What You Should (And Shouldn’t) Share in Therapy

Therapy is a safe place for you to talk about your deepest thoughts, feelings, and most challenging problems. Every professional is bound by some form of ethical code, and therapists are no exception.  Your therapist will be bound by patient-therapist confidentiality, meaning you can rest assured that your conversations will stay between the two of you.

However, there are a few exceptions to this rule, which a good therapist will inform you of from the onset of therapy. If your therapist neglects to explain the exceptions to keeping what you share confidential, ask them about it. This is necessary knowledge for you to be able to trust that what you share in therapy will remain with the therapist only. In all actuality, there are very few reasons that your therapist would need to break confidentiality. This means that almost anything you share with your therapist will never leave the confines of their office.

An all-too-common worry is that what is shared during therapy will be judged or viewed in a negative light by the therapist. It’s not uncommon to want to be liked and accepted by your therapist, but it is important to recognise when this desire impedes the therapeutic process. For example, you might find yourself wanting to withhold information or censor your thoughts, feelings and experiences out of wanting to be ‘liked’ by your therapist or perceived in a certain light.

Your therapist is interested in getting to know how you experience life. They are skilled at leaving their own biases and values outside of the therapy room, meaning that they will care for you unconditionally and regardless of what you divulge, even if it differs from their own belief system or worldview. Moreover, if you hold back on what you tell your therapist out of fear of judgment, it’s unlikely that they’ll be able to help you as effectively as possible since they’re not getting all the necessary information about you. It’s like putting together a puzzle without all the pieces. The bottom line is that the success of your therapeutic experience depends, in part, on how much you are willing to let your therapist in on your feelings, experiences, challenges etc. Like exercise or studying for an exam, therapy is one of those life experiences where you get as much as you give.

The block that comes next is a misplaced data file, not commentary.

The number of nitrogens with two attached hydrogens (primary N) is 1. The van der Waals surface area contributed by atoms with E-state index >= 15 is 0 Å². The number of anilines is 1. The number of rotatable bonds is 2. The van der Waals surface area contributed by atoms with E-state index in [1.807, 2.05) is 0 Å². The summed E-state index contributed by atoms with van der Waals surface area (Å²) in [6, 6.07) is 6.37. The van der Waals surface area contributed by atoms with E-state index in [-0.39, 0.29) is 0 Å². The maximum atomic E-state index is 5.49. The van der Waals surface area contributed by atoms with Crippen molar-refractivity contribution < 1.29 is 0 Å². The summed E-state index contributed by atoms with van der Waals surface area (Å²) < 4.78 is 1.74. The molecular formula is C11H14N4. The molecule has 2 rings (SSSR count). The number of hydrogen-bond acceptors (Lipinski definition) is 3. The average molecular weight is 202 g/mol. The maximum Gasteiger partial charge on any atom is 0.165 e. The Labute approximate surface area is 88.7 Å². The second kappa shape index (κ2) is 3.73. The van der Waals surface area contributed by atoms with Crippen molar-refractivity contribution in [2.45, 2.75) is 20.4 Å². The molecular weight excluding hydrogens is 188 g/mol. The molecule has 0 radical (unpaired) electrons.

What you might not want to share and why

 When one has been struggling for a while and then eventually takes the step to meet with a trusted professional, it can feel good to share everything all at once because it’s been held inside for so long and needs to come out. In these cases, the first few therapy sessions might be a one-sided dialogue with the client purging themselves of all their inner turmoil.  While it’s good to open up to your therapist, research shows that those who “over-share” in the first sessions tend to leave therapy early because of feelings of shame and regret about telling someone everything before a trusting relationship has been established.


When beginning therapy with a new therapist, consider what you want to share in the first few sessions and share only what you’re ready to. Your therapist will ask you questions that lead you to explore your feelings, thoughts, and problems. If you don’t feel ready to explore certain areas of yourself, it’s okay to let your therapist know that.  Allow yourself time to develop a trusting therapeutic relationship and consider what you’re ready to talk about in each session. If something feels too raw to explore in early sessions, your therapist will respect your desire to step back and discuss during a later session. Therapists are trained to take “temperature checks”, that is, picking up on verbal and nonverbal cues that may suggest your hesitancy to delve deeper into a certain topic. Remember that you are entitled to a measured, gradual approach to opening up to your therapist. For many, this kind of approach is conducive to the best results 

Further, therapy is a financial sacrifice for many. To get the most out of each of your sessions, work with your therapist to shape each session to meet your needs. Work collaboratively with your therapist to identify priorities for each session and establish an agenda to guide your time together. These ‘agenda items’ should largely relate back to the therapeutic goals you set with your therapist during your initial sessions.

They will define and guide the trajectory of your work and help you steer away from topics that may be better explored with an unpaid friend. As such, try to avoid talking about surface topics such as the weather. Naturally, there will be some surface talk and pleasantries shared at the beginning of every session as you ease into the agenda, but limit this to the first 5 minutes. After that, stick to topics that allow you to deeply explore your inner self and to work toward your goals. Therapists are trained listeners. They provide an attentive ear and are there to work with you to advance your therapeutic objectives in the best way that works for you. 

Get the Results You Want

There is no right or wrong when it comes to what you share in your sessions. They truly are your sessions, and you should approach them as such. To get the best results out of your therapeutic work, think about what information will help advance your therapeutic goals. Share this information at a pace that’s comfortable for you, secure in the knowledge that almost nothing you share will be disclosed elsewhere or judged by your therapist. 

Moreover, your therapy sessions are a safe place to be open and honest with not only your therapist, but yourself. Allowing yourself to be vulnerable with a professional will help you build and lead the life you want. 

 *The content of this article was inspired by the blog “Should I Tell My Therapist Everything? Will It Get Me in Trouble?” by Stephanie Hairston.  

Written & Reviewed by Karen Hurworth, Counselor, in 2024